- Increased efficiency in employee onboarding
- Supply chain digitization
- Improved customer experience during renewals
- New business market penetration
- Growth through acquisition or divestiture
Secondly, it shouldn’t boil the ocean. A great strategy is focused. It’s not all things to all people. Pick the data that’s most important to advance the business.
Finally, a transformative data strategy doesn’t stand on its own. It requires strong support from senior executives and cross-functional management – and a leader (like a CDO) who can manage the work, promote the roadmap, and communicate the outcomes and achievements. Without this executive sponsorship and clear accountability, a well-defined strategy is just wallpaper. It’s ineffective.
“How organizations approach data will be a major determining factor for future growth and success – and thus, having someone to make the most of data is crucial. To guide these kinds of decisions, many organizations are making a structural change to their C-suite: the addition of a chief data officer (CDO).” – Visual Capitalist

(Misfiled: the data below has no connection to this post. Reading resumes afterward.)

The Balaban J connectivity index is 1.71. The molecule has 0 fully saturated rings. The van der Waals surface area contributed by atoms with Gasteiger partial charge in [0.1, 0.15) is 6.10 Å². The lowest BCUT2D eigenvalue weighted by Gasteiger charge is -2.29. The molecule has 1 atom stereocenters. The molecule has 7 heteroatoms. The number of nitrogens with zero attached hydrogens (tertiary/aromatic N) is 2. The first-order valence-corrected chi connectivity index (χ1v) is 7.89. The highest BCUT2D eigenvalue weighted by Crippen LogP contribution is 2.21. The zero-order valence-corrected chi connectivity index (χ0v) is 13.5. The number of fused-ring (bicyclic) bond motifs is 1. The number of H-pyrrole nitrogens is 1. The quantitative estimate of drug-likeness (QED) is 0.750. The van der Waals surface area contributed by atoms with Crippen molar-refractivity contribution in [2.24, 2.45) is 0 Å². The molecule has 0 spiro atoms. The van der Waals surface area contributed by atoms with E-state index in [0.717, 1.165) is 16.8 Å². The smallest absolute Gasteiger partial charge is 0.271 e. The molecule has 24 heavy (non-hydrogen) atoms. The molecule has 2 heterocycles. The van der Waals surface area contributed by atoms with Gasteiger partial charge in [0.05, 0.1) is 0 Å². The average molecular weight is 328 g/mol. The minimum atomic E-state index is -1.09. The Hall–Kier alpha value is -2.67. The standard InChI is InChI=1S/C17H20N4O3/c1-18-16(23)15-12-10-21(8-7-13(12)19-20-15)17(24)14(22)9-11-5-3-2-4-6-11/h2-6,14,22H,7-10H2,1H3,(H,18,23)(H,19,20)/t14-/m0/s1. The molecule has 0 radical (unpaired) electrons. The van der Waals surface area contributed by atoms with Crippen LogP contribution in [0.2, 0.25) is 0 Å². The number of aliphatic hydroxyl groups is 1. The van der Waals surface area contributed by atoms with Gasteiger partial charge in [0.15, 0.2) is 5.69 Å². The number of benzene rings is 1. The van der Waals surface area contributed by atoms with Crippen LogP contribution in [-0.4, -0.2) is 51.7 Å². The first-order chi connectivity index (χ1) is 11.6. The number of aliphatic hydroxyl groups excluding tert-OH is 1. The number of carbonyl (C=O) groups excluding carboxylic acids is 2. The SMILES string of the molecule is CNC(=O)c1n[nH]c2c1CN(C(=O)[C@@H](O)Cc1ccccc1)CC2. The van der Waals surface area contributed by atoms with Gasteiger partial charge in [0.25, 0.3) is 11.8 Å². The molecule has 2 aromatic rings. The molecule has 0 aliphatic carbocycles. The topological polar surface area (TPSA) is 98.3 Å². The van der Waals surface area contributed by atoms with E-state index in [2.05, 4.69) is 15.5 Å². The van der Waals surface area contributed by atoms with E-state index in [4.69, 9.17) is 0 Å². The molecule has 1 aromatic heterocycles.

What are the key components of an enterprise data strategy?
An enterprise data strategy is comprehensive and covers all the business, technical, and organizational data capabilities necessary to achieve the desired business outcome, which can be grouped into the following four categories:
- Organization and governance: strategy, change management, metrics, and RACI (responsible, accountable, consulted, and informed)
- Data lifecycle processes: for creating, updating, deleting, archiving, and protecting data